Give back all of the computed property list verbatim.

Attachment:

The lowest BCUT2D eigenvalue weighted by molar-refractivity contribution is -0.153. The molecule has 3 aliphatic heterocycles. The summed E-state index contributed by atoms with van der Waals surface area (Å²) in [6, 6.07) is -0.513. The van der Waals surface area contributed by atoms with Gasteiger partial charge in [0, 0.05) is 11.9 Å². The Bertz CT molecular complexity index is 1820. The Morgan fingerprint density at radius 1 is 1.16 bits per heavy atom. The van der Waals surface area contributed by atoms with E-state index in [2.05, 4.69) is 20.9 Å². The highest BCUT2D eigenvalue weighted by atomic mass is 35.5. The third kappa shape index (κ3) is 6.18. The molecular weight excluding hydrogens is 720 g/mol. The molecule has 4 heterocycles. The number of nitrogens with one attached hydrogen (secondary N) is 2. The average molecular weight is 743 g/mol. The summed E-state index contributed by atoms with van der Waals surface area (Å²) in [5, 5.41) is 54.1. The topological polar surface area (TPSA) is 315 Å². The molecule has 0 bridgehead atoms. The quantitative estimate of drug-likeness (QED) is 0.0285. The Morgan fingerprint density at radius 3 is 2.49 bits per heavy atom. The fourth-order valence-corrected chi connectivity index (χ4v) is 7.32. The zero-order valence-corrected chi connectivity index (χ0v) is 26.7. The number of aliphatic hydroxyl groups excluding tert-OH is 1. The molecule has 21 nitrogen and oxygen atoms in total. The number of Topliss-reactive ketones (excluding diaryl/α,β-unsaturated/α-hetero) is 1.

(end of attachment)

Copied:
The lowest BCUT2D eigenvalue weighted by molar-refractivity contribution is -0.153. The molecule has 3 aliphatic heterocycles. The summed E-state index contributed by atoms with van der Waals surface area (Å²) in [6, 6.07) is -0.513. The van der Waals surface area contributed by atoms with Gasteiger partial charge in [0, 0.05) is 11.9 Å². The Bertz CT molecular complexity index is 1820. The Morgan fingerprint density at radius 1 is 1.16 bits per heavy atom. The van der Waals surface area contributed by atoms with E-state index in [2.05, 4.69) is 20.9 Å². The highest BCUT2D eigenvalue weighted by atomic mass is 35.5. The third kappa shape index (κ3) is 6.18. The molecular weight excluding hydrogens is 720 g/mol. The molecule has 4 heterocycles. The number of nitrogens with one attached hydrogen (secondary N) is 2. The average molecular weight is 743 g/mol. The summed E-state index contributed by atoms with van der Waals surface area (Å²) in [5, 5.41) is 54.1. The topological polar surface area (TPSA) is 315 Å². The molecule has 0 bridgehead atoms. The quantitative estimate of drug-likeness (QED) is 0.0285. The Morgan fingerprint density at radius 3 is 2.49 bits per heavy atom. The fourth-order valence-corrected chi connectivity index (χ4v) is 7.32. The zero-order valence-corrected chi connectivity index (χ0v) is 26.7. The number of aliphatic hydroxyl groups excluding tert-OH is 1. The molecule has 21 nitrogen and oxygen atoms in total. The number of Topliss-reactive ketones (excluding diaryl/α,β-unsaturated/α-hetero) is 1.